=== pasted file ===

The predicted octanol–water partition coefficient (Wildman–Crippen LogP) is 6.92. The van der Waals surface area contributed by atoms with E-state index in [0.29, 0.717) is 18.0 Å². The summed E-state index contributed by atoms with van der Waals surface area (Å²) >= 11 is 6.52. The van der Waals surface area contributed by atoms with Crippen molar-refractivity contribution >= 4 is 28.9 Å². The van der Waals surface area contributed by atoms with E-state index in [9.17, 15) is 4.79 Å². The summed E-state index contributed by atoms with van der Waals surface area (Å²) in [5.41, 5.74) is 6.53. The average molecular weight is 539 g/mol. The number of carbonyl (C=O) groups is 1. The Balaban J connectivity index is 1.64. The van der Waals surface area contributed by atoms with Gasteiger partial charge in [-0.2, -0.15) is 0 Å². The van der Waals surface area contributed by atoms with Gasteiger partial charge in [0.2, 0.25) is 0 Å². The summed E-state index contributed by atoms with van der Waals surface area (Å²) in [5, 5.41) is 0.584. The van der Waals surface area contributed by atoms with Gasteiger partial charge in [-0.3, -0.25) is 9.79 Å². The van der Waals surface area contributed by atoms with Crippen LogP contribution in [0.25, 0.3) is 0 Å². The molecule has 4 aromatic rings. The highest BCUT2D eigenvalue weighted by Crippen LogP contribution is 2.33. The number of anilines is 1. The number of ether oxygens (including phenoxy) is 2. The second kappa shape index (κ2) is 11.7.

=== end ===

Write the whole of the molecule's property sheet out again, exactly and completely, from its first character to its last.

The predicted octanol–water partition coefficient (Wildman–Crippen LogP) is 6.92. The van der Waals surface area contributed by atoms with E-state index in [0.29, 0.717) is 18.0 Å². The summed E-state index contributed by atoms with van der Waals surface area (Å²) >= 11 is 6.52. The van der Waals surface area contributed by atoms with Crippen molar-refractivity contribution >= 4 is 28.9 Å². The van der Waals surface area contributed by atoms with E-state index in [9.17, 15) is 4.79 Å². The summed E-state index contributed by atoms with van der Waals surface area (Å²) in [5.41, 5.74) is 6.53. The average molecular weight is 539 g/mol. The number of carbonyl (C=O) groups is 1. The Balaban J connectivity index is 1.64. The van der Waals surface area contributed by atoms with Gasteiger partial charge in [-0.2, -0.15) is 0 Å². The van der Waals surface area contributed by atoms with Gasteiger partial charge in [0.2, 0.25) is 0 Å². The summed E-state index contributed by atoms with van der Waals surface area (Å²) in [5, 5.41) is 0.584. The van der Waals surface area contributed by atoms with Gasteiger partial charge in [-0.3, -0.25) is 9.79 Å². The van der Waals surface area contributed by atoms with Crippen LogP contribution in [0.25, 0.3) is 0 Å². The molecule has 4 aromatic rings. The highest BCUT2D eigenvalue weighted by Crippen LogP contribution is 2.33. The number of anilines is 1. The number of ether oxygens (including phenoxy) is 2. The second kappa shape index (κ2) is 11.7.